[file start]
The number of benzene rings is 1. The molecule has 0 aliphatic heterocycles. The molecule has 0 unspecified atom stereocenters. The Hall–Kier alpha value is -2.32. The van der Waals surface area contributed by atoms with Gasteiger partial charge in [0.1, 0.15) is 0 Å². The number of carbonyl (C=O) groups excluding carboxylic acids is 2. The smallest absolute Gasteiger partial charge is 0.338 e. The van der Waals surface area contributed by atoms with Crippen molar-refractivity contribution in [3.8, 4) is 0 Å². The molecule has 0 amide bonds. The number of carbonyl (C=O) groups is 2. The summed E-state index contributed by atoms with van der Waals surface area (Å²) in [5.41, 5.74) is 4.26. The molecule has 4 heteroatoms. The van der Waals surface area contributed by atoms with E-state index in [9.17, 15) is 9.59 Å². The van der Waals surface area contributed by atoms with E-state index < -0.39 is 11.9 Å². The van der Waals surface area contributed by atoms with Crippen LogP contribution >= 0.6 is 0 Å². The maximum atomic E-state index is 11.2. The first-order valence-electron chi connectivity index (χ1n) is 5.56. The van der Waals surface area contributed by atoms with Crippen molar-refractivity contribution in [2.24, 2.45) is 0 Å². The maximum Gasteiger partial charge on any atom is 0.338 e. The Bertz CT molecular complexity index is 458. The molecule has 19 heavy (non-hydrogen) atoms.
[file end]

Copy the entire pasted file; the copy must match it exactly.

The number of benzene rings is 1. The molecule has 0 aliphatic heterocycles. The molecule has 0 unspecified atom stereocenters. The Hall–Kier alpha value is -2.32. The van der Waals surface area contributed by atoms with Gasteiger partial charge in [0.1, 0.15) is 0 Å². The number of carbonyl (C=O) groups excluding carboxylic acids is 2. The smallest absolute Gasteiger partial charge is 0.338 e. The van der Waals surface area contributed by atoms with Crippen molar-refractivity contribution in [3.8, 4) is 0 Å². The molecule has 0 amide bonds. The number of carbonyl (C=O) groups is 2. The summed E-state index contributed by atoms with van der Waals surface area (Å²) in [5.41, 5.74) is 4.26. The molecule has 4 heteroatoms. The van der Waals surface area contributed by atoms with E-state index in [9.17, 15) is 9.59 Å². The van der Waals surface area contributed by atoms with E-state index < -0.39 is 11.9 Å². The van der Waals surface area contributed by atoms with Crippen LogP contribution >= 0.6 is 0 Å². The maximum atomic E-state index is 11.2. The first-order valence-electron chi connectivity index (χ1n) is 5.56. The van der Waals surface area contributed by atoms with Crippen molar-refractivity contribution in [2.24, 2.45) is 0 Å². The maximum Gasteiger partial charge on any atom is 0.338 e. The Bertz CT molecular complexity index is 458. The molecule has 19 heavy (non-hydrogen) atoms.